Stephen Zunes, Professor of Politics at the University of San Francisco, told IPS the United Nations was originally founded by the victorious allies in the war against fascism.
While having a democratic government was never a prerequisite for UN membership, the principle that there should be a rule-based international order implied that such principles should also apply to those of member states, he pointed out.
Similarly, the human rights provisions adopted by the United Nations also imply the necessity of democratic governance.
An important first step in living up to its democratic underpinnings would be for the United Nations to bar leaders of military regimes from speaking before the United Nations, said Dr Zunes who has written extensively on the politics of the UN and the Security Council.
“Unfortunately, powerful autocratic governments—like permanent UN Security Council members Russia and China—would likely oppose such a rule”, he said. And the United States, despite its pro-democracy rhetoric, could very well have objections, as well.
“The Biden administration is the world’s biggest supporter of autocratic regimes, providing arms to 57% of the world’s dictatorships. Indeed, Egypt’s General Sisi is the second largest recipient of U.S. military aid, with U.S. taxpayers spending over one billion dollars annually to prop up his military regime which seized power in a bloody military coup in 2013,” declared Dr Zunes.
Meanwhile, in 2004, when the then Organization for African Unity (later African Union) barred coup leaders from participating in African summits, Secretary-General Kofi Annan of Ghana went one step further and said he was hopeful that one day the UN General Assembly would follow in the footsteps of the OAU, and bar leaders of military governments from addressing the General Assembly.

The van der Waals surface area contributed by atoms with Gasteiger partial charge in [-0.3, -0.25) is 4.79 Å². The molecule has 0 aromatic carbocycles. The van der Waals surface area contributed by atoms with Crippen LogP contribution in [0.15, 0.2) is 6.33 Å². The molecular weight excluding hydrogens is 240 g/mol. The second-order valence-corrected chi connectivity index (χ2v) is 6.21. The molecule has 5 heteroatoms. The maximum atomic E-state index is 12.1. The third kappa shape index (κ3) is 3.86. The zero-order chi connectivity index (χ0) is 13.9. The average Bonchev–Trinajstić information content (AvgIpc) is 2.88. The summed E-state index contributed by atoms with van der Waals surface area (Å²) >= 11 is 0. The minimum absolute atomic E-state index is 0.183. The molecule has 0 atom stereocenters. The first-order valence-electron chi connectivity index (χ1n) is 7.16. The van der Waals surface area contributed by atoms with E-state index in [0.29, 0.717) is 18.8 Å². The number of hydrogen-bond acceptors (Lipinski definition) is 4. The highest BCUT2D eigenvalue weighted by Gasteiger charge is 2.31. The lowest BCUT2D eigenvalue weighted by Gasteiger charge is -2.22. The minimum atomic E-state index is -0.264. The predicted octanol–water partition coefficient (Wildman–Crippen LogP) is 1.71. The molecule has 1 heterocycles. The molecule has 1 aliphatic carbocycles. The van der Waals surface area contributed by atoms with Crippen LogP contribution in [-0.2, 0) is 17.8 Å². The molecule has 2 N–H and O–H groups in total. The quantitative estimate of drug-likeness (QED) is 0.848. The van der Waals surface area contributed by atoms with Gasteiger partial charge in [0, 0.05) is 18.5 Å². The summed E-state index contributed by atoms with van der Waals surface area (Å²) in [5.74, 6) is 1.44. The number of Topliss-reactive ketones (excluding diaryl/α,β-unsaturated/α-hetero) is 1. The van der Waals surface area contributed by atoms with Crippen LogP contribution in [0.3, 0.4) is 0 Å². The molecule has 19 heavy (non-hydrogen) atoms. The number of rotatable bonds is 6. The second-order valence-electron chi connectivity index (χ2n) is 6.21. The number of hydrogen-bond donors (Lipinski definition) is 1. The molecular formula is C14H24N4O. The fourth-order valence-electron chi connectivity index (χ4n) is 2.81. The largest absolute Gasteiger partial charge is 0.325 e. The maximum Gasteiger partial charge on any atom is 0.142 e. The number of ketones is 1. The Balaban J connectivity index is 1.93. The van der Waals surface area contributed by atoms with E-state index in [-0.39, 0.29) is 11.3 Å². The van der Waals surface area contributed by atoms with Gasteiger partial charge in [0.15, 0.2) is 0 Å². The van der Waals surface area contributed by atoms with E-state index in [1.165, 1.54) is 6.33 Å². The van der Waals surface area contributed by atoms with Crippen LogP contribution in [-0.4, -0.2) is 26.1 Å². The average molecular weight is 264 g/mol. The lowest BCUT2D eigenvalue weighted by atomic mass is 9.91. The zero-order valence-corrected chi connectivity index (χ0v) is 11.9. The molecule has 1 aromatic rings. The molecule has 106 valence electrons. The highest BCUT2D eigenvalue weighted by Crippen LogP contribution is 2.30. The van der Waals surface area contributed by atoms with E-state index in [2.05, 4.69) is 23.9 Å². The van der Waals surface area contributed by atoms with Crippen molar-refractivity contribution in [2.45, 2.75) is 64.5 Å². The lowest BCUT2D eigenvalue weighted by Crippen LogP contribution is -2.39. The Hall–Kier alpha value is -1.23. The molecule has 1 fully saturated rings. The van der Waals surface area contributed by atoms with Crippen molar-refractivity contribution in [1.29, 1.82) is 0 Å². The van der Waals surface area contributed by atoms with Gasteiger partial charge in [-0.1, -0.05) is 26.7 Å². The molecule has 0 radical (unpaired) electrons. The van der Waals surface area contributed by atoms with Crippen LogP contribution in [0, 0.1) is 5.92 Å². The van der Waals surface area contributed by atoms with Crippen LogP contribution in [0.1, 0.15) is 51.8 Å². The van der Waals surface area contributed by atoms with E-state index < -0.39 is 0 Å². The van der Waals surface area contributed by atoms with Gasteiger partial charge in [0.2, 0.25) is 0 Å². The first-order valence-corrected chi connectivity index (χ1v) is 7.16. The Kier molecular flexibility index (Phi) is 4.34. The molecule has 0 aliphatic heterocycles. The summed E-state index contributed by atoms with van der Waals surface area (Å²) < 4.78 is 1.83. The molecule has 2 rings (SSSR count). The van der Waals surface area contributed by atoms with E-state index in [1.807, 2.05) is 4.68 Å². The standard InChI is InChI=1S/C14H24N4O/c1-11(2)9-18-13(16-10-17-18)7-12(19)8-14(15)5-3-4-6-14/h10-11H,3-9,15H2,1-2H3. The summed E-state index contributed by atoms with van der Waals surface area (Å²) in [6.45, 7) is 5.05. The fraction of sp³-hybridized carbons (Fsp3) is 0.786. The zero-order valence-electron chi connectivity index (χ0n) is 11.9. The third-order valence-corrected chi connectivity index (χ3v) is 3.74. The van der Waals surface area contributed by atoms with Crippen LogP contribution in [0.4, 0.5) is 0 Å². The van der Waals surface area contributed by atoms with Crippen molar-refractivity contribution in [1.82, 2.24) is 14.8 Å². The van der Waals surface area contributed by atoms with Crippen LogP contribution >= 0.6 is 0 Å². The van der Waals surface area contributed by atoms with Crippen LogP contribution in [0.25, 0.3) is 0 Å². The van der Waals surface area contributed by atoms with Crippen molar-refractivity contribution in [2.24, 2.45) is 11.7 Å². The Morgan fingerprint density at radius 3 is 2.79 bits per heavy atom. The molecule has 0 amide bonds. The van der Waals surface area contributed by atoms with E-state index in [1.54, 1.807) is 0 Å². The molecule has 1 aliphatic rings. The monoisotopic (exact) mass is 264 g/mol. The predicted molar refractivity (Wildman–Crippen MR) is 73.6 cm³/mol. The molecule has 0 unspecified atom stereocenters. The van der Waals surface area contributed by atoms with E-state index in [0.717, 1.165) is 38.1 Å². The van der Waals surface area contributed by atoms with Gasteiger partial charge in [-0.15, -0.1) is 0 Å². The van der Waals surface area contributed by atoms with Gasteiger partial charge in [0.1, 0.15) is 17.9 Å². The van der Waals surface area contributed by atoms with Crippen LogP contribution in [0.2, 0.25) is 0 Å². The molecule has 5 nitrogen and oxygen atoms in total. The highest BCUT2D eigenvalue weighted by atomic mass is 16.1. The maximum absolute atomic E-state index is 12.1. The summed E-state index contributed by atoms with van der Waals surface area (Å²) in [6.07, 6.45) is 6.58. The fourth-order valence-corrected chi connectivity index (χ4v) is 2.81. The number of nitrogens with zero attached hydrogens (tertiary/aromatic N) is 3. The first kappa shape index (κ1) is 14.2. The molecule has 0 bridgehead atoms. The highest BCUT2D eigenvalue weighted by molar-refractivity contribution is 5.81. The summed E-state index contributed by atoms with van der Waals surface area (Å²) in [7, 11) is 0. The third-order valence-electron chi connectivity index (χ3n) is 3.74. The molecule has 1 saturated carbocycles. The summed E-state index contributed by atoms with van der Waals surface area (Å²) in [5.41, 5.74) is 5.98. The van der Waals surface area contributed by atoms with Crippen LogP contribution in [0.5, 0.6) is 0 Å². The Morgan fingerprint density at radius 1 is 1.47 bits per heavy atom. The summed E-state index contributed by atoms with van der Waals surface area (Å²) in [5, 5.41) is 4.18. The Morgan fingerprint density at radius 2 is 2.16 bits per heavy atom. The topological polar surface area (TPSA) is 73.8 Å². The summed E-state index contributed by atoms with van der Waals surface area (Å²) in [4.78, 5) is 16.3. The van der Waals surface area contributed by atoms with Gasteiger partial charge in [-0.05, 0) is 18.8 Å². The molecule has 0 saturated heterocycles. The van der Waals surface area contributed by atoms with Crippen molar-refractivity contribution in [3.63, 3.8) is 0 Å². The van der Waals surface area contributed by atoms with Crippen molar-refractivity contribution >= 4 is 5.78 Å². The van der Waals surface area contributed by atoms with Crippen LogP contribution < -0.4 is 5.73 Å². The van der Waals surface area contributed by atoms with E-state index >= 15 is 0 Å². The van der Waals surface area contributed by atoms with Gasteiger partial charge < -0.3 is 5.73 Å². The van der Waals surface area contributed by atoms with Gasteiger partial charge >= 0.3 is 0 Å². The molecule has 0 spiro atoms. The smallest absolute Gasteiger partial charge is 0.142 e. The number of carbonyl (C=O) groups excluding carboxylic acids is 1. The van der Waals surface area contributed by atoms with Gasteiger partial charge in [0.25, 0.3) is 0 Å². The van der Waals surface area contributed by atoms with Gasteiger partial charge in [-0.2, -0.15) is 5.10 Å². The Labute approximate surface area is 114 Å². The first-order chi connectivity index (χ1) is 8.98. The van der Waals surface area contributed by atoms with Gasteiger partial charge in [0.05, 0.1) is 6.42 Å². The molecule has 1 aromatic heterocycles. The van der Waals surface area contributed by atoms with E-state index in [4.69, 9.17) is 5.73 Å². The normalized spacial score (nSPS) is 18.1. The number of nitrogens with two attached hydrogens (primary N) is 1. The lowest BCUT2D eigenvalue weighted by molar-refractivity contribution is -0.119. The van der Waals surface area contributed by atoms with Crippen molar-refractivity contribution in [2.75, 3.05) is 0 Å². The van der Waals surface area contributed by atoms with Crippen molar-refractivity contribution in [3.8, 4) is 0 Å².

Annan’s proposal was a historic first.
But it never came to pass in an institution where member states, not the Secretary-General, rule the Organization. However, any such move could also come back to haunt member states if, one day, they find themselves representing a country headed by a military leader.
The outspoken Annan, a national of Ghana, also said that “billions of dollars of public funds continue to be stashed away by some African leaders — even while roads are crumbling, health systems are failing, school children have neither books nor desks nor teachers, and phones do not work.”
Needless to say, the UN does not make any distinctions between “benevolent dictators” and “ruthless dictators.” But as an international institution preaching multiparty democracy and free elections, it still condones military leaders by offering them a platform to speak — while wining and dining them during the annual General Assembly sessions.
Asked whether the UN General Assembly should set a new standard, Ambassador Chowdhury said: “yes, of course!”
“This should have been done long ago when our much-loved, much-respected Secretary-General Kofi Annan suggested it at the outset of the new millennium”
That was the appropriate time for such a landmark decision as the African Group, the biggest regional group of UN Member States, would have championed it not only because the African Union’s predecessor OAU had decided in 2004 to bar coup leaders from African summits, but also because the proposal came from a Secretary-General who was a son of Africa, he said.
“We missed that opportunity when a visionary leader of the UN had the courage to suggest that the UN General Assembly should follow Africa’s lead. Two decades have gone by. I cannot envisage any other Secretary-General would have the guts to suggest that publicly,” declared Ambassador Chowdhury.
This article contains excerpts from the recently-released book on the United Nations titled “No Comment – and Don’t Quote Me on That,” available on Amazon. Thalif Deen, who authored the book, is Senior Editor at IPS, an ex-UN staffer and a former member of the Sri Lanka delegation to the UN General Assembly sessions. A Fulbright scholar with a Master’s Degree (MSc) in Journalism from Columbia University, New York, he shared the gold medal twice (2012-2013) for excellence in UN reporting awarded by the UN Correspondents Association (UNCA). The link to Amazon via the author’s website follows: